5. Curricular Materials – Provide necessary supplies to students at least one unit ahead of when they will be needed. This includes needed manipulatives, basic school supplies and a containment device to keep materials organized.


  1. Access to Technology – Prior to August 31 for educators, and prior to September 8 for students, provide all necessary technology for teaching and learning. This includes BCPS-issued devices.
  2. Technology resources – Provide materials for both elementary and secondary levels that address basic technology support. These should be easy to understand and centrally located for parents, students, and educators. Provide curricular materials and/or resources for teaching foundational tech skills such as typing and file management.
  3. Google Meets – Continue to make improvements in Google Meets by expanding allowed extensions and adding features. Examples of requested features include breakout rooms, limited choices for virtual backgrounds for student use, raise-hand feature, polling, and non-verbal visual feedback such as “thumbs up.”

Student Expectations:

  1. Attendance policy – Set clear and specific expectations for elementary and secondary at a county level. At the elementary level attendance normally is taken once at the start of the school day, but a distance learning attendance policy needs to consider how much synchronous time students are present for and note when they are missing specific subjects. There needs to be a county-wide system for tracking and recording attendance.
  2. Student Handbook – Update the Student Handbook with expectations for distance learning. Address topics such as unauthorized recording. Require parent and student acknowledgment (as this will be digital).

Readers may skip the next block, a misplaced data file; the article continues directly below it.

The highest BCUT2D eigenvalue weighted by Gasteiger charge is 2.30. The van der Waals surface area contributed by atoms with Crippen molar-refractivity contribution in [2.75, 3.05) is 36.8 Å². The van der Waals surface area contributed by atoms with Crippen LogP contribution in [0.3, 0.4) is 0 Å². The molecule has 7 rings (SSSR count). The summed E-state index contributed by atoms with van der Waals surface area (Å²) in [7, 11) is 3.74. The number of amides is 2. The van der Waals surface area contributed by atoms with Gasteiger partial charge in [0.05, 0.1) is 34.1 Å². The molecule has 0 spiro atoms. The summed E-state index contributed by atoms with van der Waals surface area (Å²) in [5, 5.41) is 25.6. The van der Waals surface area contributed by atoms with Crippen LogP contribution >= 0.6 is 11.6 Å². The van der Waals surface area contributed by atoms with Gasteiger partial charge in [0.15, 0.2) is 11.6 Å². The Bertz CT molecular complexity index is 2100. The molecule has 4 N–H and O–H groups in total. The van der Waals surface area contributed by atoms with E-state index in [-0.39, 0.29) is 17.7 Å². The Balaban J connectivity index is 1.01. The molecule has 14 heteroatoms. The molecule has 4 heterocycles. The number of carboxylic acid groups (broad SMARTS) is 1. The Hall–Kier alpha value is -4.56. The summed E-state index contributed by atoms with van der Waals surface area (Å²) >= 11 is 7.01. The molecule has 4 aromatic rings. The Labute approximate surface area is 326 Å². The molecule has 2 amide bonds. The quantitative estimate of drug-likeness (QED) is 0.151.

3. Netiquette– Incorporating trauma informed Social Emotional Learning practices, school communities should create recommendations for students and educators during distance learning and all virtual meetings. Access to this information should be available to all stakeholders. There are many resources available at

Educator Concerns:

  1. Educator input – Provide genuine opportunities for educator input. Educators should be included on task forces and planning groups and be able to provide feedback prior to final decision-making and implementation of new initiatives.
  2. Distance Learning Communities – Prior to August 31st, establish Schoology groups for educators to share and collaborate. These should be arranged by grade level for elementary and by content for special areas and secondary. See below for more detailed expectations.
  3. Workload and Conditions – Ensure that the TABCO Master Agreement and MOU will be upheld, including workload, duty free planning time, duty hours and after school activities. Teacher workload should be doable during their duty hours.